African American women-owned businesses skyrocket

By Laurie Lucas
The Press-Enterprise, Riverside, Calif.

Brittney Washington moved to Riverside with hopes of bringing chic, affordable fashion to college co-eds.
Ironically, high rents at shopping plazas close to the UCR campus prevented her from setting up shop near her targeted audience.

So in late August, Washington settled into a tiny nook, Suite 4, at 3772 Arlington Ave. in a building shared with three hair salons and a day spa. Washington, 24, has filled all 1,000 square feet of her boutique, Definition, with inexpensive junior, missy and plus-sized clothing, shoes, jewelry and other accessories. Her sign will be up before her open house on Fri. Dec. 6. Already, Washington is dreaming bigger. “I see this as my flagship,” she said.

She wants to expand throughout the Inland area and orchestrate shopping events at the Riverside Convention and Visitors Center, which is scheduled to reopen in February after a $40-plus million remodel. “This is the beginning of my brand,” she declared in her pink-and-black themed store.

As a black female entrepreneur, Washington is part of a trend that has exploded over the past few decades. Since 1997, the number of African American women-owned businesses has skyrocketed by more than 250 percent. Today there are more than 1.1 million black female proprietors, providing $45 billion in revenues for 2013, according to a report commissioned by American Express that analyzed U.S. Census data.

The report said that while firms owned by women of color are smaller in terms of employment and revenues, their growth in number and economic clout is far outpacing that of all women-owned firms. Most of these businesses are solo-women productions.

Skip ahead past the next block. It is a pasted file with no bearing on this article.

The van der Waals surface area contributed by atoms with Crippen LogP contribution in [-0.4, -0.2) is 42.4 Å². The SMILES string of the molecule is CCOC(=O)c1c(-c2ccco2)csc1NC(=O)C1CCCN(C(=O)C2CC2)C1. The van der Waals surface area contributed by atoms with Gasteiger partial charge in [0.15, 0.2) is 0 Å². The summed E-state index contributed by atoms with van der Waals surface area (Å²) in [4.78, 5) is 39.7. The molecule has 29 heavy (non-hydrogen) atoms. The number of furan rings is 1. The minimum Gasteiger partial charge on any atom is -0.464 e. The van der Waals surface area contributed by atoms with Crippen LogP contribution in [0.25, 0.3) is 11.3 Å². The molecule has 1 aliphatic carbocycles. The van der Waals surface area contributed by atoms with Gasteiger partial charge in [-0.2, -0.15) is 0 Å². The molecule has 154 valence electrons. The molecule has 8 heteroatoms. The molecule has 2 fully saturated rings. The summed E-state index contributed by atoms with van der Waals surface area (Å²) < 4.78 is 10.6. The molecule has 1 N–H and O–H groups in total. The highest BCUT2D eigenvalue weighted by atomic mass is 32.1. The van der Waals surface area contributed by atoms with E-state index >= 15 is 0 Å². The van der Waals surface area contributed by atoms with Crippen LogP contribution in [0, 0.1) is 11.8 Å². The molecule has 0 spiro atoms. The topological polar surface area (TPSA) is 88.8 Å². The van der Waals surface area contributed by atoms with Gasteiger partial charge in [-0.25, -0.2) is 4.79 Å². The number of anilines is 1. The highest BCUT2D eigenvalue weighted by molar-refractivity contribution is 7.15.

Almost 97 percent of black female-owned firms have no employees, according to the National Women’s Business Council. The other three percent provided 272,000 jobs this year.

Washington has worked hard to get this far. “I’ve been through a lot,” she said. Raised by her mother and late grandmother in San Diego — with her father incarcerated — Washington sought a career in public relations or marketing. A church-going, focused student, she expressed her creativity in a love of beautiful things.

After she graduated in 2009 from the Fashion Institute of Design and Merchandising, she returned to San Diego and worked for a public relations firm setting up town hall meetings for political candidates.

Washington, who much preferred the garment industry to government, established her own firm, P.R. Barbie & Associates and landed a job in LA as a buyer for department stores. She was laid off, but had more success with the online footwear store she launched,

Using more than $5,000 in savings from website sales, Washington decided to debut Definition in Riverside, where her mother’s family has roots. Definition is next to Ebony Crest Beauty Salon, which is owned by her aunt, Crystal Washington.

Definition carries trendy, discounted items that top out at $40. Because she can’t buy in bulk, Washington said she “negotiates” with sellers at the San Pedro and LA marts to keep most of her prices below $20. “This whole outfit is only $45,” she said, grouping together a shirt, skirt and suede jacket. Her jewelry runs from $5 to $15.

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